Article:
Former South Side whiskey distillery to transform into condos

South Side location called 'prime' for residents



With a catchy name in Whiskey Barrel Flats and a big vision, Bill Stolze is going where no residential developer has gone before -- to the south side of the Monongahela River near Station Square.

Mr. Stolze is planning to convert a former whiskey distillery at South Second and McKean streets into a condominium complex with 10 to 13 units, a private bar for residents and a rooftop deck with commanding views of the Downtown skyline.

He'll be the first to test the market on a stretch of riverfront that long has been considered a prime spot for residential development but one that so far has failed to live up to that billing.

Mr. Stolze doesn't mind blazing the trail.

"It's exciting. I like to go against the grain, generally speaking, in business so it appeals to me to be a pioneer," he said. "I think it's ripe. I think the whole area is ripe for residential development."

He may be right.

Mayor Bill Peduto has singled out Station Square as an area where he would like to see residential units built.

And Forest City Enterprises, after putting the Station Square entertainment, office and retail complex up for sale last year, reconsidered and is now seeking a partner to help develop apartments or condos on the east side of the property.

Forest City has been toying with the idea of housing at the sprawling site that stretches from the Smithfield Street Bridge to the Fort Pitt Bridge for nearly a decade, offering to build 1,250 condominium units as part of its unsuccessful bid for the Pittsburgh casino in 2006.

To date, while residential has blossomed Downtown, on parts of the North Shore, in the Strip District and on the SouthSide Works end of the South Side, it has not materialized in the Station Square area.

Gregg Broujos, managing director and founding principal of the Colliers International real estate firm, isn't sure why that is the case, saying it is a prime area for such development.

"It might be the age-old saying, 'you don't want to be the first one in.' I think everyone has been waiting for someone else to do it," he said.

Bill Russo, vice president and manager of Howard Hanna's South Side and Upper St. Clair offices, said most of the residential development on the South Side started in the center of the neighborhood and then expanded east to SouthSide Works rather than going the other direction.

"Development seemed to go upriver. I think it was just the viable way to go. I think there was more room that way," he said.

He added that some developers also might be waiting to see what, if anything, Forest City does at Station Square before embarking on their own projects. "I think it's that last frontier of the South Side," he added.

Rick Belloli, executive director of the now dissolved South Side Local Development Co., said developers had considered residential projects near Station Square in the past but for one reason or another they did not pan out.

"I think there are individual elements that explain that story," he said of the lack of residential development. "The market potential is there."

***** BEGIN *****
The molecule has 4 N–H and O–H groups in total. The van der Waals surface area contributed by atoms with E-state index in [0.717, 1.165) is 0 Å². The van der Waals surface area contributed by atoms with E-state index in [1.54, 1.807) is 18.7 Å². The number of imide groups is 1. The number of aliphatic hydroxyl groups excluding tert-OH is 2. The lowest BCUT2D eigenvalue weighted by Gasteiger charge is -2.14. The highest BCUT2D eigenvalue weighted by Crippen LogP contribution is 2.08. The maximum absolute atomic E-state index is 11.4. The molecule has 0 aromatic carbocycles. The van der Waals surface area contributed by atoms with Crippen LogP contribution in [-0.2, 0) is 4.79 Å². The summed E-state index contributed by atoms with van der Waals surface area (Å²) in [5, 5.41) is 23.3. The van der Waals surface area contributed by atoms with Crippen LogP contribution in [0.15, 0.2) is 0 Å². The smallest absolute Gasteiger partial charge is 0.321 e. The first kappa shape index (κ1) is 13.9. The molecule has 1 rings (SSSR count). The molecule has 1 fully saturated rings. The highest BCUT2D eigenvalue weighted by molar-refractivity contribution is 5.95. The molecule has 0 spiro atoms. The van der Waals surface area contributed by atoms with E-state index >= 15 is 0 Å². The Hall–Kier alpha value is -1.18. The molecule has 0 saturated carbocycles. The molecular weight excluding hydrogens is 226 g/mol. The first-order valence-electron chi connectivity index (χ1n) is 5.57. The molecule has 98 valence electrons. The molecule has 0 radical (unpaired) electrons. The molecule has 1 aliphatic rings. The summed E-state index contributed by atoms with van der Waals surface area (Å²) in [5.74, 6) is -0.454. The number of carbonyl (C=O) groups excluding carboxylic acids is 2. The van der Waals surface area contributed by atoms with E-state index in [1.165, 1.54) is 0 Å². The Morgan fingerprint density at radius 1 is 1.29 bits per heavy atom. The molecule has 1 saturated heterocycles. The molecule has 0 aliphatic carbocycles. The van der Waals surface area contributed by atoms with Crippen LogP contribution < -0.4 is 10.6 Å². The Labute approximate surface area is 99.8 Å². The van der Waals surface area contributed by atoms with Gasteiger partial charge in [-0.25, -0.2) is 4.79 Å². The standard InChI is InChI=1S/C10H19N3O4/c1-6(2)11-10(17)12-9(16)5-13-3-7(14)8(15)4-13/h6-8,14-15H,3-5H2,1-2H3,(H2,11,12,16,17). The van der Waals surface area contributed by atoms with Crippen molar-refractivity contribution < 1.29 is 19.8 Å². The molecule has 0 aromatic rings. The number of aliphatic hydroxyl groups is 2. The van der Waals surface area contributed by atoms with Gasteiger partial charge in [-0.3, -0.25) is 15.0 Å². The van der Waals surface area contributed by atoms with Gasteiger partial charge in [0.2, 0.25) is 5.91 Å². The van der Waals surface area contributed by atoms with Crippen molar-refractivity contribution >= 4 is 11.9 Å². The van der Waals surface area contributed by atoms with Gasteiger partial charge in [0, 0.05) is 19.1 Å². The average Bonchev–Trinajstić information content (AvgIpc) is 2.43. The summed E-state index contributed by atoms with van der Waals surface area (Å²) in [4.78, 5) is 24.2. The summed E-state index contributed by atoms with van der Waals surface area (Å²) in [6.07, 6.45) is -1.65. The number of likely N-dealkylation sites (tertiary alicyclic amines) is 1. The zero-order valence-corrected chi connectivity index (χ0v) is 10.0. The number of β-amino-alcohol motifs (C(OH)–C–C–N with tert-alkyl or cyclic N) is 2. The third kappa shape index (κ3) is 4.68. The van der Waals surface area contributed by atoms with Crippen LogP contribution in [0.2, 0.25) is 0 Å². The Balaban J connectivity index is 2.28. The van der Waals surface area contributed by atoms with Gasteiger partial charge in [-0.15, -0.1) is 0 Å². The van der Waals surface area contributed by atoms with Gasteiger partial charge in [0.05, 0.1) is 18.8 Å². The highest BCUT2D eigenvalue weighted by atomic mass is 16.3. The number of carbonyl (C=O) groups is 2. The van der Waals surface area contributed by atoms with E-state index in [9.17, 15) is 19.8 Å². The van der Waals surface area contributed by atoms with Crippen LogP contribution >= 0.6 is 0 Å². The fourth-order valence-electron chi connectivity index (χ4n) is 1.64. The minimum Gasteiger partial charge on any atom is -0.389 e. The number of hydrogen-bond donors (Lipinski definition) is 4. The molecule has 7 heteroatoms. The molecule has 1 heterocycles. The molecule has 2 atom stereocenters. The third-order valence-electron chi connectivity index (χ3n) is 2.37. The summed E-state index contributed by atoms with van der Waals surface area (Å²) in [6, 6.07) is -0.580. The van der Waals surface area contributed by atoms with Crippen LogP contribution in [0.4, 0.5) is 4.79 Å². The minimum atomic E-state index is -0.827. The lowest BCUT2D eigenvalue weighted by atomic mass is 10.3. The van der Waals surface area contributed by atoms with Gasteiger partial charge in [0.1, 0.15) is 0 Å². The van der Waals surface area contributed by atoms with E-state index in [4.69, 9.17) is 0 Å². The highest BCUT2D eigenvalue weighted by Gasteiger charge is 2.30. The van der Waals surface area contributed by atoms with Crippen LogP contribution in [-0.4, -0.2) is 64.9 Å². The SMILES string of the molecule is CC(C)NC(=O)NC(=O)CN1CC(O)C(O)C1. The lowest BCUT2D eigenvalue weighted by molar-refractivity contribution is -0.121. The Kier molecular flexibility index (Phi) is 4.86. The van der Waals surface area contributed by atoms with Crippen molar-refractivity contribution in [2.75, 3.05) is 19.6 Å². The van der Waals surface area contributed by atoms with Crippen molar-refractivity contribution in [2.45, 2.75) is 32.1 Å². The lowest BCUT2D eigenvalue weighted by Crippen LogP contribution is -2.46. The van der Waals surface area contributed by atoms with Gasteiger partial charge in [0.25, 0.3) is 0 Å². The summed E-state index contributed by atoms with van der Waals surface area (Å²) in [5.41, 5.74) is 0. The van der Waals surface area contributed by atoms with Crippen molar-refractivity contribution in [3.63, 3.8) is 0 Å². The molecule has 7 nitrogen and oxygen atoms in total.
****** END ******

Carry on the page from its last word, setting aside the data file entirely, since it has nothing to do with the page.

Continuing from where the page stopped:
Mr. Stolze certainly believes so.

He bought the eight-story building in 2012 for $495,000 with the goal of converting it to condos. He plans to reduce the eight "short" floors to four, each with 15-foot ceilings, plus two penthouse units to be built on the roof. A full deck open to all residents will be built on top of the penthouses, offering views of the sprawling Downtown skyline.

"It's sort of a mini-Mount Washington. You don't have the height, but you have the same sort of view," he said.

Working with Terence Oden of Desmone & Associates architects, Mr. Stolze also is planning a private bar for residents on the first floor of the 31,100-square-foot masonry and timber warehouse. There will be storage lockers for spirits and wines. A humidor and a separate ventilated cigar-smoking area also will be featured.

The Whiskey Barrel Flats units will range from 900 square feet to more than 2,000 square feet. They will start at $400,000 and go to $1.25 million for the penthouse units.

While others have been slow to embrace the Station Square area, Mr. Stolze has no hesitation about it. He ticks off some of the advantages -- minutes from the T or the incline, Station Square next door, short walks to Downtown or the heart of the South Side, and quick connections to the parkway.

And while Downtown apartment or condo dwellers "are part of the skyline, here you get to see the skyline," he said.

"I believe in it. I really do believe in this project. I have a passion for this kind of stuff," he said.

And while Mr. Stolze and his firm Wilsto Enterprises may be the first to develop near Station Square, Mr. Russo does not believe they will be the last.

"I think it's the right time. Everything is based on timing and there's nowhere else to go upriver. So now it's down," he said.


Mark Belko: mbelko@post-gazette.com or 412-263-1262.

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